If you were to ask somebody witnessing the US Moon landings in 1969, just as Apollo 11’s Eagle lander was touching down in the Sea of Tranquility, how long it would take man to get to the surface of the next big challenge in our quest for space exploration, Mars, they would undoubtedly not have said “sometime in the 2030s.” Still, this is the consensus now, as president Obama announced it as a goal – hopefully, this is a promise he will keep.
Before 2030, though, a new rover will visit the Red planet in 2020, and plans for its development are already well underway, after the Mars 2020 Science Definition Team, was appointed by NASA in January “to outline scientific objectives for the mission.”
It won’t be too different to Curiosity, the latest rover to be sent to the 4th planet’s surface, and it has been gathering data for almost a year now in a surprisingly trouble-free manner, because one of the aims is to keep costs down.
What will be different, however, will be its payload, instruments and mission, as it would be redundant to have two rovers collecting the same kind of data. According to NASA, “it will use its instruments for visual, mineralogical and chemical analysis down to microscopic scale to understand the environment around its landing site and identify biosignatures, or features in the rocks and soil that could have been formed biologically.”
That means it will focus on trying to discover if the planet at some point in its history was hospitable enough to have harbored life, even of the very basic kind. Frankly, even if they do discover fossilized bacteria, it won’t make the planet any more inviting for air-breathing and water-drinking humans, and aside from its symbolic significance, it won’t get us any closer to terraforming and colonizing other planets. While it may not be an official stated goal, since we are using the Earth as if it were disposable, we at least need a plan B to ensure the species’ survival.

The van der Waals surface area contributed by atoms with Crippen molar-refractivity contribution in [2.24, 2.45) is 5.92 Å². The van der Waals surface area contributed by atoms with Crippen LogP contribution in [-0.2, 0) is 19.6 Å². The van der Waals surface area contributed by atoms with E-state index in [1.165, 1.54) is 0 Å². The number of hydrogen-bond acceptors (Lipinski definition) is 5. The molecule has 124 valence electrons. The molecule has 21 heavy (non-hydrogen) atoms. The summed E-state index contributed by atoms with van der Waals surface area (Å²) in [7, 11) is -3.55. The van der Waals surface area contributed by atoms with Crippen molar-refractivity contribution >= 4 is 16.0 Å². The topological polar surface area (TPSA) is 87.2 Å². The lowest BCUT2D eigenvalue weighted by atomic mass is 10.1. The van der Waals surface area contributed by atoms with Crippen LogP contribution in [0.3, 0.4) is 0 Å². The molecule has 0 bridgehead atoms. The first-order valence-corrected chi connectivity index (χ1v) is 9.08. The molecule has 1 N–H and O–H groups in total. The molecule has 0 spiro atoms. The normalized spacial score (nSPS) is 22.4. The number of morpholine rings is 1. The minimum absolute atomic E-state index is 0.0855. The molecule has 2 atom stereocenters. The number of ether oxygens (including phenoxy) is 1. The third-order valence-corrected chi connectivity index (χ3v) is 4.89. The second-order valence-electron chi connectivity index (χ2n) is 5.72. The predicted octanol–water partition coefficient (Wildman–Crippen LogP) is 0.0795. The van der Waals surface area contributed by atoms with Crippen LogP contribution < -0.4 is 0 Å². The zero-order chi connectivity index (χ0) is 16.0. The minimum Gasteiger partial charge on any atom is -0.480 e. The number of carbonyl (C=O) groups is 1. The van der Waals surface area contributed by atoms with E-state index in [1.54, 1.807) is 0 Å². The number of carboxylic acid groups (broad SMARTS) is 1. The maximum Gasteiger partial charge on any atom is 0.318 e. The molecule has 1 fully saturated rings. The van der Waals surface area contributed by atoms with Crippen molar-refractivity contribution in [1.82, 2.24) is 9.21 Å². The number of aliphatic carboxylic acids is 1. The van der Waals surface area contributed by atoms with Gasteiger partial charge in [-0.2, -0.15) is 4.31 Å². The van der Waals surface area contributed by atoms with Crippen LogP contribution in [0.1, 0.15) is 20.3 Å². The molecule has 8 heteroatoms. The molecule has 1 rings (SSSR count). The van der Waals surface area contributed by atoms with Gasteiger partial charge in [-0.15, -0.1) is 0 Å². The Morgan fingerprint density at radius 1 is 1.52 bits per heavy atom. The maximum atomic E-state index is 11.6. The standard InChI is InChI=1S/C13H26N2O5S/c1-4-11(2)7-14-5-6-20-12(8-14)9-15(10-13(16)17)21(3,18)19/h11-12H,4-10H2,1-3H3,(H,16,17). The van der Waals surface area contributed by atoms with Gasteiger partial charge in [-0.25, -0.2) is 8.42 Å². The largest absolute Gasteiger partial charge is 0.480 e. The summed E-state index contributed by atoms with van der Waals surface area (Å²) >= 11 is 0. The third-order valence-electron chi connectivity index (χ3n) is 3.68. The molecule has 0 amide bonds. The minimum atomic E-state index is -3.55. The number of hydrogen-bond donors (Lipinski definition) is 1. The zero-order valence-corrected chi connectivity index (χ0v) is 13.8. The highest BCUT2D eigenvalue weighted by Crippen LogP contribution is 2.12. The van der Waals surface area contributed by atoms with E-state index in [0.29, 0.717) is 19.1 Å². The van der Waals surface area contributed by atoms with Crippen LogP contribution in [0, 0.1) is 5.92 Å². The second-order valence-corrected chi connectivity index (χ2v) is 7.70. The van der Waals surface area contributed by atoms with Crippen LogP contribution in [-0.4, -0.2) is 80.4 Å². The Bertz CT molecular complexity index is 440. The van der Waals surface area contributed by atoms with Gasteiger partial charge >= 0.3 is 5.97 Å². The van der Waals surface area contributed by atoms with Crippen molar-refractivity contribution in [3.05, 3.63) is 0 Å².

“The Mars 2020 mission concept does not presume that life ever existed on Mars,” says chairman of the Science Definition Team and a professor at the Geological Sciences at Brown University in Providence, Jack Mustard. “However, given the recent Curiosity findings, past Martian life seems possible, and we should begin the difficult endeavor of seeking the signs of life. No matter what we learn, we would make significant progress in understanding the circumstances of early life existing on Earth and the possibilities of extraterrestrial life.”
NASA’s Planetary Science Division director, Jim Green did mention the problem of living on another planet in the future, when he said that the mission “will provide a unique capability to address the major questions of habitability and life in the solar system,” adding that it “represents a major step towards creating high-value sampling and interrogation methods, as part of a broader strategy for sample returns by planetary missions.”
By Andrei Nedelea